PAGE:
Most consumers understand that having more debt, relative to assets, can be a problem. In finance, we say an individual or business is “over-leveraged” when debt obligations become unmanageable and payment becomes a problem. As individuals become over-leveraged, it can become harder and harder to pay down their existing debt obligations as monthly interest payments continue to increase.
Singaporean households are more levered than their counterparts in the US or Korea, with asset to equity ratio reaching 120% for Singaporean households compared to 80-90% for US and Korea. The discrepancy between household debt to GDP ratio and leverage ratio is likely due to the fact that government sector accounts for a bigger proportion of Singapore’s economy, and suggests that Singaporeans are just as burdened (if not more) by debt as their counterparts abroad.
If we look at this from an economic perspective, the real issue with household debt is how it impacts consumer spending. In economic terms, consumer spending is any discretionary spending on goods and services. This could be gas, groceries, a new laptop or a Netflix subscription. This discretionary spending tends to slow down as household debt grows. This is the result of more household income going to interest payments and less being “left over” at the end of each month other purchases.
This consumer spending trend is not trivial – many economists believe that consumer spending is the single most important factor driving short-term economic performance. Less consumer spend leads to less economic growth for the country and less income growth for consumers.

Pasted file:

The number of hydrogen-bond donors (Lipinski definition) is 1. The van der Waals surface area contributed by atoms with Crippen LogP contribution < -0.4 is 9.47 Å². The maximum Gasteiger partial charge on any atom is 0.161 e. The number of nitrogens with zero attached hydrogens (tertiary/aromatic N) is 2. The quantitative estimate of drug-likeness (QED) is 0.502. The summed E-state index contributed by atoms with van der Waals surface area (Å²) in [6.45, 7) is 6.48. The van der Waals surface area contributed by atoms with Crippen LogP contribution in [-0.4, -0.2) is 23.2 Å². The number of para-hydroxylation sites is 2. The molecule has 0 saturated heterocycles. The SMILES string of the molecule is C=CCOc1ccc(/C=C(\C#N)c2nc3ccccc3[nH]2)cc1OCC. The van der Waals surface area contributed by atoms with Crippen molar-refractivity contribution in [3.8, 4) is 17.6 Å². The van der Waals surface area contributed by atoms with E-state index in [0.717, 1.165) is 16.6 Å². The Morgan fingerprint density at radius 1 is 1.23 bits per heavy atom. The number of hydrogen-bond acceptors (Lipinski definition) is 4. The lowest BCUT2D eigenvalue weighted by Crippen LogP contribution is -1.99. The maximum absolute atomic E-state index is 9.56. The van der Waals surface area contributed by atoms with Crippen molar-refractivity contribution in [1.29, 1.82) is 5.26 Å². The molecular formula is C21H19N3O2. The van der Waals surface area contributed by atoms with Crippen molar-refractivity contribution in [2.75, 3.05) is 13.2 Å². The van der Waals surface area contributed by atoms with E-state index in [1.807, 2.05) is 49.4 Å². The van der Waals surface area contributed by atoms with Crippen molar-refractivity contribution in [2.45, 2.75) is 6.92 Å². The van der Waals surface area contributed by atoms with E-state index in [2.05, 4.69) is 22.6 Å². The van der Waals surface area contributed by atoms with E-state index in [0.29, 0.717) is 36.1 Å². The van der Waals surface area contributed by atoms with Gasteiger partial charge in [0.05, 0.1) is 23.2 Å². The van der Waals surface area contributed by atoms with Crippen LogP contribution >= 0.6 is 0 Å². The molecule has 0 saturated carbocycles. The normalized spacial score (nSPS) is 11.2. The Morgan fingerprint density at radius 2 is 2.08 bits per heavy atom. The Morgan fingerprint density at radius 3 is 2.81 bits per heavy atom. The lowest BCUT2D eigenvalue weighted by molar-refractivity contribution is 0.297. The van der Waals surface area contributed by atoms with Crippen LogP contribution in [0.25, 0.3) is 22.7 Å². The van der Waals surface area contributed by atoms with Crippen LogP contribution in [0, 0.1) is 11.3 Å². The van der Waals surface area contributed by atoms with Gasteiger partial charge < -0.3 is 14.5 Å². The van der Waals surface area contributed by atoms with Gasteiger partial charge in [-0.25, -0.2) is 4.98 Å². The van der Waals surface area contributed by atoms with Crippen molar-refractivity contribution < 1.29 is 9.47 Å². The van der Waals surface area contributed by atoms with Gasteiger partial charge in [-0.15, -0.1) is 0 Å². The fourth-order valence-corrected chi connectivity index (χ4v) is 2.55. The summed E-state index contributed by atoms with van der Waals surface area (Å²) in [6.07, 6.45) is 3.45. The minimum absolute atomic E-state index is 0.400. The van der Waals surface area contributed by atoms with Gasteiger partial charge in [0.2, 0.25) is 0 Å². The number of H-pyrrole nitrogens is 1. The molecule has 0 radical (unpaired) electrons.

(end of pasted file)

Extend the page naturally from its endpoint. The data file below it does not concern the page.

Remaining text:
Trends in Singapore
The chart below shows household consumer spending in Singapore since 2012. As debt levels rose between 2012 and 2016, household spending continually expanded. This is likely due to the fact that income growth lagged behind expenditures, thus forcing consumers to borrow to finance their purchases.
In 2016, however, household spending flatlined, and actually started to move lower. This is the first meaningful decline in quarterly consumer spending observed since the 2008 financial crises. The task now for the Monetary Authority of Singapore is to encourage consume spending, without adding on more debt to over-leveraged households.
The concern now is that this decrease in consumer spending will create a cyclical cooling cycle. This type of economic slowdown can tend to “snowball” in the following way:
- Consumer spending declines
- Economic growth slows
- Wage growth and economic opportunities stall or decline
- Consumers find it harder than ever to pay off their existing debt obligations.
The cycle then repeats itself…
- Consumer spending further declines
- Economic growth continues to slow
- Wage growth and economic opportunities continue to decline
- Consumers have an even harder time paying off their debt obligations.
In recent years, the Monetary Authority of Singapore has taken several steps to minimize the potential fallout from an economic cooling cycle like the one described above. These steps include limitations on new home loans for over-leveraged borrowers and rules meant to prevent “predatory lending”, or loans which are made to consumers which have little chance of paying them back. While these rules may seem limiting to consumers, they are meant to increase long-term stability in the economy by preventing consumers from over-borrowing.